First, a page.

Subject(s)
COVID-19/complications , COVID-19/drug therapy , Calcium Signaling/physiology , Cardiovascular Diseases/etiology , Cardiovascular Diseases/metabolism , Cardiovascular System/metabolism , Lysosomes/metabolism , SARS-CoV-2 , ADP-ribosyl Cyclase 1/metabolism , Animals , Brain/blood supply , Brain/metabolism , COVID-19/metabolism , Calcium Channels/metabolism , Cardiovascular Diseases/drug therapy , Endoplasmic Reticulum/metabolism , Endothelial Cells/metabolism , Humans , Models, Cardiovascular , Myocytes, Cardiac/metabolism , NADP/analogs & derivatives , NADP/metabolism , Receptors, Adrenergic, beta/metabolism , Sarcoplasmic Reticulum/metabolism , Transient Receptor Potential Channels/metabolism
3.
Sci Signal ; 14(675)2021 03 23.
Article in English | MEDLINE | ID: covidwho-1186203

ABSTRACT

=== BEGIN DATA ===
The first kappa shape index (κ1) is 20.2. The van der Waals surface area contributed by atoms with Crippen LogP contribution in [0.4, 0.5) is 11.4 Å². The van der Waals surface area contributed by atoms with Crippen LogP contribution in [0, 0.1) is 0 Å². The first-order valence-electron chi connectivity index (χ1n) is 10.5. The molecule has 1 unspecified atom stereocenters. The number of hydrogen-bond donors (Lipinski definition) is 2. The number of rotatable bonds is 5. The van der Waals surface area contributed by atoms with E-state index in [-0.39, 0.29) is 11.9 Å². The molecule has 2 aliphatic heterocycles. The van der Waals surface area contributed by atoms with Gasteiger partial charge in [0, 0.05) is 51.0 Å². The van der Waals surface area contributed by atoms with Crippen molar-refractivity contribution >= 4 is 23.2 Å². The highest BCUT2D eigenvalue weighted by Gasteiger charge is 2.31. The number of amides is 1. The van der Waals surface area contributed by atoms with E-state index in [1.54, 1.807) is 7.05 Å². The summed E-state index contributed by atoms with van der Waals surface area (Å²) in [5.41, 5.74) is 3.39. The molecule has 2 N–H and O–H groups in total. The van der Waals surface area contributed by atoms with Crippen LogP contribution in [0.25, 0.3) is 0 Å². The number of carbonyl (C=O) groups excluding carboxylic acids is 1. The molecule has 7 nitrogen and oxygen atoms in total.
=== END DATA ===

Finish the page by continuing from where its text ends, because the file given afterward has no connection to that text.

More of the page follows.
Nicotinic acid adenine dinucleotide phosphate (NAADP) is a second messenger that releases Ca2+ from acidic organelles through the activation of two-pore channels (TPCs) to regulate endolysosomal trafficking events. NAADP action is mediated by NAADP-binding protein(s) of unknown identity that confer NAADP sensitivity to TPCs. Here, we used a "clickable" NAADP-based photoprobe to isolate human NAADP-binding proteins and identified Jupiter microtubule-associated homolog 2 (JPT2) as a TPC accessory protein required for endogenous NAADP-evoked Ca2+ signaling. JPT2 was also required for the translocation of a severe acute respiratory syndrome coronavirus 2 (SARS-CoV-2) pseudovirus through the endolysosomal system. Thus, JPT2 is a component of the NAADP receptor complex that is essential for TPC-dependent Ca2+ signaling and control of coronaviral entry.